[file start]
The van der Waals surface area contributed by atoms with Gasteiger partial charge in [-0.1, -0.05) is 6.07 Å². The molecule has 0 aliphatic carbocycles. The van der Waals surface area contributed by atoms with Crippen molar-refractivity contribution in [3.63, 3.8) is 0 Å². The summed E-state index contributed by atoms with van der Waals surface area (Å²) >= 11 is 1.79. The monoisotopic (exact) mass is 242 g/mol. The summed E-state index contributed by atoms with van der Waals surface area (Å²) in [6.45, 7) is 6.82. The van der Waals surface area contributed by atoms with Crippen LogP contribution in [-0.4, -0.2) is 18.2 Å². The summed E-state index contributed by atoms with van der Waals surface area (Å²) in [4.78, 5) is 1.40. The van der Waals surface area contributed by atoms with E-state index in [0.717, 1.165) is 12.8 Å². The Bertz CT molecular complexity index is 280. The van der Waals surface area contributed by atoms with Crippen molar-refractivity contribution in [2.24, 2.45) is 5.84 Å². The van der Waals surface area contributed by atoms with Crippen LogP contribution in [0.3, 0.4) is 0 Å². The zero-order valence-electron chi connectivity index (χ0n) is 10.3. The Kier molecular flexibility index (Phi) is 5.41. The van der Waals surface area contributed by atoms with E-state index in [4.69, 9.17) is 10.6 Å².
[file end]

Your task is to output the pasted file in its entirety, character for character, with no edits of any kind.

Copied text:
The van der Waals surface area contributed by atoms with Gasteiger partial charge in [-0.1, -0.05) is 6.07 Å². The molecule has 0 aliphatic carbocycles. The van der Waals surface area contributed by atoms with Crippen molar-refractivity contribution in [3.63, 3.8) is 0 Å². The summed E-state index contributed by atoms with van der Waals surface area (Å²) >= 11 is 1.79. The monoisotopic (exact) mass is 242 g/mol. The summed E-state index contributed by atoms with van der Waals surface area (Å²) in [6.45, 7) is 6.82. The van der Waals surface area contributed by atoms with Crippen LogP contribution in [-0.4, -0.2) is 18.2 Å². The summed E-state index contributed by atoms with van der Waals surface area (Å²) in [4.78, 5) is 1.40. The van der Waals surface area contributed by atoms with E-state index in [0.717, 1.165) is 12.8 Å². The Bertz CT molecular complexity index is 280. The van der Waals surface area contributed by atoms with Crippen molar-refractivity contribution in [2.24, 2.45) is 5.84 Å². The van der Waals surface area contributed by atoms with Crippen LogP contribution in [0.3, 0.4) is 0 Å². The zero-order valence-electron chi connectivity index (χ0n) is 10.3. The Kier molecular flexibility index (Phi) is 5.41. The van der Waals surface area contributed by atoms with E-state index in [4.69, 9.17) is 10.6 Å².